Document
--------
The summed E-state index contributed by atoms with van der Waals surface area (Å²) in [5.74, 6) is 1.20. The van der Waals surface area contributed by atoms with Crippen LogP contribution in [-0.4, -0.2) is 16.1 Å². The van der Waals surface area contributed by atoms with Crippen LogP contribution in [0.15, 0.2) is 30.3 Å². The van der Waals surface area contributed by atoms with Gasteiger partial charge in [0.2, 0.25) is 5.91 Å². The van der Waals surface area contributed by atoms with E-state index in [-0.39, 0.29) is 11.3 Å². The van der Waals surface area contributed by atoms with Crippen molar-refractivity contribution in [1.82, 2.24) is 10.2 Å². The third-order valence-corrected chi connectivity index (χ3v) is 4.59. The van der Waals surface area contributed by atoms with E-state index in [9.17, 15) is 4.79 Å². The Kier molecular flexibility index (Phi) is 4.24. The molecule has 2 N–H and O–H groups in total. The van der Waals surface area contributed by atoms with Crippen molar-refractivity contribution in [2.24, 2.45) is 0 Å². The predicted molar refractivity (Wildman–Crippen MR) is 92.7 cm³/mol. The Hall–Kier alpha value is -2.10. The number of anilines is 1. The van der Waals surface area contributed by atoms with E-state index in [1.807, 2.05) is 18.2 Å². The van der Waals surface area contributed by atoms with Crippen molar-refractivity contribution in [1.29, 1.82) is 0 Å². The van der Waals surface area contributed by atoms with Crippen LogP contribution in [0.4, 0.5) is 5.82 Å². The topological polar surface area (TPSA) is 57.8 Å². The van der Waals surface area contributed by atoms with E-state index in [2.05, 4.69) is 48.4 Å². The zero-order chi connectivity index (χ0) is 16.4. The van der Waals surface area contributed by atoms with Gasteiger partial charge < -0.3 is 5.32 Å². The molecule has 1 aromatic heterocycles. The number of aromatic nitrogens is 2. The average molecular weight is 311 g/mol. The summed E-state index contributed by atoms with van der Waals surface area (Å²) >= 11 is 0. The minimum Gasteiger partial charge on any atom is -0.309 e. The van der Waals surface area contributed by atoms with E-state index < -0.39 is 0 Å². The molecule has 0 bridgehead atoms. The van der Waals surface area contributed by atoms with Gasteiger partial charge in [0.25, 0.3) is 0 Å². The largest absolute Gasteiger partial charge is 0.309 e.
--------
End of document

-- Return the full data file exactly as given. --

The summed E-state index contributed by atoms with van der Waals surface area (Å²) in [5.74, 6) is 1.20. The van der Waals surface area contributed by atoms with Crippen LogP contribution in [-0.4, -0.2) is 16.1 Å². The van der Waals surface area contributed by atoms with Crippen LogP contribution in [0.15, 0.2) is 30.3 Å². The van der Waals surface area contributed by atoms with Gasteiger partial charge in [0.2, 0.25) is 5.91 Å². The van der Waals surface area contributed by atoms with E-state index in [-0.39, 0.29) is 11.3 Å². The van der Waals surface area contributed by atoms with Crippen molar-refractivity contribution in [1.82, 2.24) is 10.2 Å². The third-order valence-corrected chi connectivity index (χ3v) is 4.59. The van der Waals surface area contributed by atoms with E-state index in [9.17, 15) is 4.79 Å². The Kier molecular flexibility index (Phi) is 4.24. The molecule has 2 N–H and O–H groups in total. The van der Waals surface area contributed by atoms with Crippen molar-refractivity contribution in [2.24, 2.45) is 0 Å². The predicted molar refractivity (Wildman–Crippen MR) is 92.7 cm³/mol. The Hall–Kier alpha value is -2.10. The number of anilines is 1. The van der Waals surface area contributed by atoms with E-state index in [1.807, 2.05) is 18.2 Å². The van der Waals surface area contributed by atoms with Crippen molar-refractivity contribution in [1.29, 1.82) is 0 Å². The van der Waals surface area contributed by atoms with Crippen LogP contribution in [0.4, 0.5) is 5.82 Å². The topological polar surface area (TPSA) is 57.8 Å². The van der Waals surface area contributed by atoms with E-state index in [2.05, 4.69) is 48.4 Å². The zero-order chi connectivity index (χ0) is 16.4. The van der Waals surface area contributed by atoms with Gasteiger partial charge < -0.3 is 5.32 Å². The molecule has 1 aromatic heterocycles. The number of aromatic nitrogens is 2. The average molecular weight is 311 g/mol. The summed E-state index contributed by atoms with van der Waals surface area (Å²) >= 11 is 0. The minimum Gasteiger partial charge on any atom is -0.309 e. The van der Waals surface area contributed by atoms with E-state index < -0.39 is 0 Å². The molecule has 0 bridgehead atoms. The van der Waals surface area contributed by atoms with Gasteiger partial charge in [0.25, 0.3) is 0 Å². The largest absolute Gasteiger partial charge is 0.309 e.